- Peter Himmelman: The bulk of the song, you get it in a basket. (Photo: Liz Linder)
St. Louis Park native has a new album for children and is delving further into new media
By MORDECAI SPECKTOR
Peter Himmelman was back in the Twin Cities late last month, but he wasn’t here to play a gig. Rather, he returned to his old stomping ground for his niece’s wedding. (He mentioned it on his live webcast, Furious World, last week.)
Usually, the Jewish World updates its breaking news from the Himmelsphere via a telephone chat. But the accomplished singer-songwriter was actually in the vicinity, and stopped by the AJW offices for an in-person interview about his new children’s album, varied new media ventures and the philosophy of art.
First, the new children’s album is called My Trampoline (Minivan Productions). Himmelman’s fifth album for children — he also records and performs for the older set — is packed with 11 rocking tunes, including the title track (listen for the quote from “If I Were a Rich Man”); “King Ferdinand,” about his famed pet tortoise; the bouncy “Florie Loves Flowers”; the mystical “Ten Billion Blades of Grass,” which evokes Rabbi Nachman of Bratslav; and “Are There Any Kids Named Steve Anymore” (“There are Tylers, Taylors and Walkers galore/There are Winstons, and Carvers, and Eframs and Sams… But are there any kids named Steve anymore?”).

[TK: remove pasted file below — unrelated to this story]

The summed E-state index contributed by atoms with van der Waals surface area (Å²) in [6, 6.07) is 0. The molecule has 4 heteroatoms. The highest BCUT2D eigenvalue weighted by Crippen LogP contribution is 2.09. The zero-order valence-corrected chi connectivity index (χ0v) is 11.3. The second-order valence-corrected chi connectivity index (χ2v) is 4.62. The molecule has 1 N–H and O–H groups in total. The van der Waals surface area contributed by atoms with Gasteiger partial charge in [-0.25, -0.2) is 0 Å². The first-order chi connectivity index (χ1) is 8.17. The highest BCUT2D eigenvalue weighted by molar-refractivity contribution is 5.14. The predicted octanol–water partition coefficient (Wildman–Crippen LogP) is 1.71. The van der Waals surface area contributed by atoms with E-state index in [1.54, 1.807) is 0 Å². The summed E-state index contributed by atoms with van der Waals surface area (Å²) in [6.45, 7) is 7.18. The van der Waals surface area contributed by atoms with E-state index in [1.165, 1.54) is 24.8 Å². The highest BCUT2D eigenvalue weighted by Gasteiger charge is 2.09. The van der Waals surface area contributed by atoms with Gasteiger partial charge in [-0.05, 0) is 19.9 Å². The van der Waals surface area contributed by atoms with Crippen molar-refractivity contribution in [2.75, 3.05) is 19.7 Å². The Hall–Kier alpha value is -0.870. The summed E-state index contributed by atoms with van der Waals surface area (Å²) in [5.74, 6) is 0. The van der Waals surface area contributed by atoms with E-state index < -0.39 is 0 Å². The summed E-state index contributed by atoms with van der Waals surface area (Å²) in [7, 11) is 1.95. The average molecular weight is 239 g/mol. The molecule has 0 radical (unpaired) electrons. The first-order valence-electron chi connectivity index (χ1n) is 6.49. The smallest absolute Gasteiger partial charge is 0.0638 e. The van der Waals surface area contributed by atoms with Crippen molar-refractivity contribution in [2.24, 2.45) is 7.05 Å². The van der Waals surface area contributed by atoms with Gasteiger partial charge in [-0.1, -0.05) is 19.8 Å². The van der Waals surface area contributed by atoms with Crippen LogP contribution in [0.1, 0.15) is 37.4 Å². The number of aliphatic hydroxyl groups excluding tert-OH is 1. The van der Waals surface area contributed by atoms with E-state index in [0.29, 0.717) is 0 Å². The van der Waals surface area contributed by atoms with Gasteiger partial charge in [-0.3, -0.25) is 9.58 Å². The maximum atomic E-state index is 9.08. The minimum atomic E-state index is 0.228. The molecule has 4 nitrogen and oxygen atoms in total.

My Trampoline is full of infectious tunes that should hit the sweet spot in the ears of both kids and parents.
- The cover art on My Trampoline is by renowned illustrator Pete Oswald.
The album should be available through Amazon.com, or in better record stores, later this month. The album is on a new family music label, based in Venice, Calif., and headed by Dan Perloff. Minivan Productions plans to reissue the children’s CDs from Himmelman’s catalog later this fall.
“I don’t know if there are any stores anymore,” commented Himmelman, regarding distribution of My Trampoline. “We’ve come to the end of the line with the music business.”
Himmelman has been busy exploring other marketing and distribution channels. His music can be heard on the XM radio network, a subscription service; and he has a Web show for children called the Curious World — the Furious World (furiousworld.com), geared to adult Web surfers, goes out live at 7 p.m., Pacific Standard Time, on Tuesdays.
(His musical guest last week on the Furious World was the Ruby Friedman Orchestra. Ruby Friedman, a wondrous singer, is destined for great things in her musical career.)
Land of Nod (landofnod.com), which sells children’s clothing and furniture, also markets Himmelman’s children’s music. The Land of Nod folks are also sponsoring “10-minute Webisodes” of the Curious World show, said Himmelman, who, in addition to his other talents, has a great approach to the video genre.
The Curious World shows will be available at the end of September. And Himmelman said that he has a project in the works for the Discovery Channel. There is also the hope that XM satellite radio will broadcast an audio-only version of the Curious World.